Taking into account the current weather & flooding situation across the country we have decided to postpone the West Midlands Regional Seminar which was supposed to take place this upcoming Monday, 24th of February 2020 at Stafford Borough Council.
Read more here...
Rural schools often benefit from having experienced staff and most of them perform well, if measured against pupil achievements at key stages or in exam results. However, there are significant challenges which should be addressed by a Rural Strategy. They are:
The Rural Services Network believes that the following initiatives should be included within a Rural Strategy for a place to learn and grow:
→ A presumption against school closures: the long-standing Government policy, which is a presumption against rural school closures, has been helpful in protecting many small schools. There can be circumstances where closures are justified, but generally if village schools close there is a considerable social cost: the community is less sustainable and children are required to travel further. School rolls are more prone to fluctuation from year to year in small schools and the presumption helps protect them through this cycle. A rural strategy would offer a good opportunity to restate the intention behind this presumption and its 2013 statutory guidance, while stressing that decisions should make the interests of children paramount.
→ A fair and realistic funding basis: historically, the funding (per pupil) received by schools varied significantly and to the detriment of those in predominantly rural 21 areas. The National Funding Formula for schools, now being gradually introduced, is very welcome, but it should allow for more than minimum staffing levels and should benefit all small rural schools (which it currently does not). Schools with a small roll often miss out on capital funding for maintenance or modernisation, with expenditure being focussed on larger school development projects. It is important that sufficient funding is set aside for smaller projects, to make rural schools fit for purpose.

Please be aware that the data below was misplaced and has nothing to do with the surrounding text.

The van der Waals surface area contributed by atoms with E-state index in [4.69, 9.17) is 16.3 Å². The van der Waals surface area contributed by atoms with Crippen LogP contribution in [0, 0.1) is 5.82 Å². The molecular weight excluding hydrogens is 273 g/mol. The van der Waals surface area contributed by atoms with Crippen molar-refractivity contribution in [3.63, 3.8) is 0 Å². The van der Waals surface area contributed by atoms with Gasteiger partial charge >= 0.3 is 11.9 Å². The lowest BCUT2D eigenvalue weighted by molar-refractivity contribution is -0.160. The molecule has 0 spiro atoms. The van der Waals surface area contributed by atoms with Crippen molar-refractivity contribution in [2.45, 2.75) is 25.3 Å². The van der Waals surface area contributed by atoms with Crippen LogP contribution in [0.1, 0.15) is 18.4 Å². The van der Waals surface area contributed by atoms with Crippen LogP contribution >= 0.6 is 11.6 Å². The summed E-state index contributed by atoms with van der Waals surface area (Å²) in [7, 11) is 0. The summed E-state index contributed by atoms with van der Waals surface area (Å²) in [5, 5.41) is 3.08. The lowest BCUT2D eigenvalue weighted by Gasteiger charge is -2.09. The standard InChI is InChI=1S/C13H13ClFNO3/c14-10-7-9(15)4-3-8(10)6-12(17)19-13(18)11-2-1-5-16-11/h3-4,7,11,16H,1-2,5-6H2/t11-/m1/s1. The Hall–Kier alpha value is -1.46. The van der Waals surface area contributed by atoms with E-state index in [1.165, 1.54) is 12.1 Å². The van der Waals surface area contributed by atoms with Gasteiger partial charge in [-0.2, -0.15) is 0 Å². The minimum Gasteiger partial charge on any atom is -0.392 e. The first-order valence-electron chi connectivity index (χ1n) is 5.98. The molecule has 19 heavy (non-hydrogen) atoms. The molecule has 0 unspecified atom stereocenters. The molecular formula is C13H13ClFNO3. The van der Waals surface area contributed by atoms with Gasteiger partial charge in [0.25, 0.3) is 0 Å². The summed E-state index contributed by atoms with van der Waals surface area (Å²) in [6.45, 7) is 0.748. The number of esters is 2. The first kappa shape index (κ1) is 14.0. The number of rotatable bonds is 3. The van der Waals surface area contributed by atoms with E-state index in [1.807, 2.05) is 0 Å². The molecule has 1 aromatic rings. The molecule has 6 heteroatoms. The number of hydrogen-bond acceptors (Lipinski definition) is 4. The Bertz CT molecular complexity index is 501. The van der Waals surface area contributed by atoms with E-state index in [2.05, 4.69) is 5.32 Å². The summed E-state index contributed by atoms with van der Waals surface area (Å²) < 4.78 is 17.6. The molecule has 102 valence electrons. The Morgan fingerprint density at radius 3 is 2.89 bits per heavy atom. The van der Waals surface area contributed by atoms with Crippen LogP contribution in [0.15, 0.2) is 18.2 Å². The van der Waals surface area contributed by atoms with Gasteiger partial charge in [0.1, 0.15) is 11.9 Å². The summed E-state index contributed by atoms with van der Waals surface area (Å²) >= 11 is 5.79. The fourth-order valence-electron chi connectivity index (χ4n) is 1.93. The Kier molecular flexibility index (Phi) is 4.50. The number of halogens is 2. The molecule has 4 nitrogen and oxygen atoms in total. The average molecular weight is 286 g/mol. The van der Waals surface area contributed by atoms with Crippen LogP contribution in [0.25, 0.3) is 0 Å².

→ A stronger focus on rural recruitment: a third of rural head teachers say that their school’s location impedes their ability to attract new teaching staff. Some teachers are put off by the prospect of teaching mixed age groups or having less opportunity to develop specialisms. Gaps in staffing can also be harder to manage in small schools. A more effective strategy is needed to encourage teaching staff to take up vacancies that arise in rural schools. This could include exposure to rural schools during teacher training, more effort to attract people from rural communities into the teaching profession and the provision of (affordable) key worker housing.
→ A workable approach to collaboration: smaller rural schools may benefit particularly from collaboration or clustering, where it allows them to share resources and expertise. This can include shared Heads and shared teaching staff. Moreover, there is some evidence that collaboration is associated with better pupil performance. However, given their higher cost base, small or isolated schools are often seen as unattractive by Multi-Academy Trusts – the Government’s preferred collaboration structure. National policy should recognise this limitation, making extra support available so that small rural schools can adopt a model which best suits their circumstances and enables them to deliver an excellent education.
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